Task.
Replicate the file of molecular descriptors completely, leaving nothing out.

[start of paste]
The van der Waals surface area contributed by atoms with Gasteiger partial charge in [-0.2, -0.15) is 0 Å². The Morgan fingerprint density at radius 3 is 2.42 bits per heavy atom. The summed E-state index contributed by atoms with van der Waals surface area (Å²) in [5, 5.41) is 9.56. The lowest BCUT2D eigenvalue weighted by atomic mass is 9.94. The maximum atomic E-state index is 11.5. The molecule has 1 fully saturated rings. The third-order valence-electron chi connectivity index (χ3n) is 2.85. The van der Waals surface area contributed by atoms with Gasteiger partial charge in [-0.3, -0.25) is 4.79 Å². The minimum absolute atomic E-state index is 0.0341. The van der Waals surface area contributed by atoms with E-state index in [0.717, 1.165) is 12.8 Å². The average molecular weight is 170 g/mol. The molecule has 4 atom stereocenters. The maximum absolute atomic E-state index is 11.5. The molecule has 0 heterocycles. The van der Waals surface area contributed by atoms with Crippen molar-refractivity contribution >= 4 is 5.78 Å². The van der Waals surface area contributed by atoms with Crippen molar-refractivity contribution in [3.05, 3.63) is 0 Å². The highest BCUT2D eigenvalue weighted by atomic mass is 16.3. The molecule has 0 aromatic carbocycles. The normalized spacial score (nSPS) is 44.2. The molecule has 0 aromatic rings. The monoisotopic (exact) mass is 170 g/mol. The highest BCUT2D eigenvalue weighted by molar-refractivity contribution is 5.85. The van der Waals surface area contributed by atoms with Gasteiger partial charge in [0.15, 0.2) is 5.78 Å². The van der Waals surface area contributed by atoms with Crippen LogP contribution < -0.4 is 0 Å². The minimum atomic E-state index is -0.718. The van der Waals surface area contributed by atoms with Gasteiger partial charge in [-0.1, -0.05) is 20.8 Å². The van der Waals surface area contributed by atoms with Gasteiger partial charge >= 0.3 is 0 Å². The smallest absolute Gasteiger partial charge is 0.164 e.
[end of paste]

The van der Waals surface area contributed by atoms with Gasteiger partial charge in [-0.2, -0.15) is 0 Å². The Morgan fingerprint density at radius 3 is 2.42 bits per heavy atom. The summed E-state index contributed by atoms with van der Waals surface area (Å²) in [5, 5.41) is 9.56. The lowest BCUT2D eigenvalue weighted by atomic mass is 9.94. The maximum atomic E-state index is 11.5. The molecule has 1 fully saturated rings. The third-order valence-electron chi connectivity index (χ3n) is 2.85. The van der Waals surface area contributed by atoms with Gasteiger partial charge in [-0.3, -0.25) is 4.79 Å². The minimum absolute atomic E-state index is 0.0341. The van der Waals surface area contributed by atoms with E-state index in [0.717, 1.165) is 12.8 Å². The average molecular weight is 170 g/mol. The molecule has 4 atom stereocenters. The maximum absolute atomic E-state index is 11.5. The molecule has 0 heterocycles. The van der Waals surface area contributed by atoms with Crippen molar-refractivity contribution >= 4 is 5.78 Å². The van der Waals surface area contributed by atoms with Crippen molar-refractivity contribution in [3.05, 3.63) is 0 Å². The highest BCUT2D eigenvalue weighted by atomic mass is 16.3. The molecule has 0 aromatic carbocycles. The normalized spacial score (nSPS) is 44.2. The molecule has 0 aromatic rings. The monoisotopic (exact) mass is 170 g/mol. The highest BCUT2D eigenvalue weighted by molar-refractivity contribution is 5.85. The van der Waals surface area contributed by atoms with Gasteiger partial charge in [0.15, 0.2) is 5.78 Å². The van der Waals surface area contributed by atoms with Crippen LogP contribution < -0.4 is 0 Å². The minimum atomic E-state index is -0.718. The van der Waals surface area contributed by atoms with Gasteiger partial charge in [-0.1, -0.05) is 20.8 Å². The van der Waals surface area contributed by atoms with Gasteiger partial charge >= 0.3 is 0 Å². The smallest absolute Gasteiger partial charge is 0.164 e.